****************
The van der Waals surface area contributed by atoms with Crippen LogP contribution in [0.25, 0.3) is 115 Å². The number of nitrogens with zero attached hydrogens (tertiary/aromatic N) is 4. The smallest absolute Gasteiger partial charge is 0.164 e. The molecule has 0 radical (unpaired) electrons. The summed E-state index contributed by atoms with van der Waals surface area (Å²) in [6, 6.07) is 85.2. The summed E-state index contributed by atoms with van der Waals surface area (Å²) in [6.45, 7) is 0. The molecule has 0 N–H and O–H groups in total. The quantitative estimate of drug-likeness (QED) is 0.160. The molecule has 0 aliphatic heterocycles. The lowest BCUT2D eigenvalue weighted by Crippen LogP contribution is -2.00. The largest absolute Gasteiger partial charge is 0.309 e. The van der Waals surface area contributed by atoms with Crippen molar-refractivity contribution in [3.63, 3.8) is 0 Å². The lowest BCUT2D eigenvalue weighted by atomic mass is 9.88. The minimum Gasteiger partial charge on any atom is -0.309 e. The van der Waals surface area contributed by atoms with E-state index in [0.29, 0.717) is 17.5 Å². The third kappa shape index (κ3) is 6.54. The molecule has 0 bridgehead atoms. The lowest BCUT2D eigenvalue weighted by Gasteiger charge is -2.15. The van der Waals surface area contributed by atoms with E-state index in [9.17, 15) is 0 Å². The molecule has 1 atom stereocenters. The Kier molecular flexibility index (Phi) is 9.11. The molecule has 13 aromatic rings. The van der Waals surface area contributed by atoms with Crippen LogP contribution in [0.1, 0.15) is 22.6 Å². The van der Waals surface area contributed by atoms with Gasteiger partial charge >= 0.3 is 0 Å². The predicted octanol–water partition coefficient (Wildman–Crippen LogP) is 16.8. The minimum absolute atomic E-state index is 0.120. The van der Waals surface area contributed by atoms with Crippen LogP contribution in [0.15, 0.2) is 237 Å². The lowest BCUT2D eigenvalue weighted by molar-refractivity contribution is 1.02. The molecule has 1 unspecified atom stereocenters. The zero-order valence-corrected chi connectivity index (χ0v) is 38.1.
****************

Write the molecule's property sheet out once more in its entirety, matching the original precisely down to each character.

The van der Waals surface area contributed by atoms with Crippen LogP contribution in [0.25, 0.3) is 115 Å². The number of nitrogens with zero attached hydrogens (tertiary/aromatic N) is 4. The smallest absolute Gasteiger partial charge is 0.164 e. The molecule has 0 radical (unpaired) electrons. The summed E-state index contributed by atoms with van der Waals surface area (Å²) in [6, 6.07) is 85.2. The summed E-state index contributed by atoms with van der Waals surface area (Å²) in [6.45, 7) is 0. The molecule has 0 N–H and O–H groups in total. The quantitative estimate of drug-likeness (QED) is 0.160. The molecule has 0 aliphatic heterocycles. The lowest BCUT2D eigenvalue weighted by Crippen LogP contribution is -2.00. The largest absolute Gasteiger partial charge is 0.309 e. The van der Waals surface area contributed by atoms with Crippen molar-refractivity contribution in [3.63, 3.8) is 0 Å². The lowest BCUT2D eigenvalue weighted by atomic mass is 9.88. The minimum Gasteiger partial charge on any atom is -0.309 e. The van der Waals surface area contributed by atoms with E-state index in [0.29, 0.717) is 17.5 Å². The third kappa shape index (κ3) is 6.54. The molecule has 0 bridgehead atoms. The lowest BCUT2D eigenvalue weighted by Gasteiger charge is -2.15. The van der Waals surface area contributed by atoms with E-state index in [9.17, 15) is 0 Å². The molecule has 1 atom stereocenters. The Kier molecular flexibility index (Phi) is 9.11. The molecule has 13 aromatic rings. The van der Waals surface area contributed by atoms with Crippen LogP contribution in [0.1, 0.15) is 22.6 Å². The van der Waals surface area contributed by atoms with Gasteiger partial charge >= 0.3 is 0 Å². The predicted octanol–water partition coefficient (Wildman–Crippen LogP) is 16.8. The minimum absolute atomic E-state index is 0.120. The van der Waals surface area contributed by atoms with Crippen LogP contribution in [0.15, 0.2) is 237 Å². The lowest BCUT2D eigenvalue weighted by molar-refractivity contribution is 1.02. The molecule has 1 unspecified atom stereocenters. The zero-order valence-corrected chi connectivity index (χ0v) is 38.1.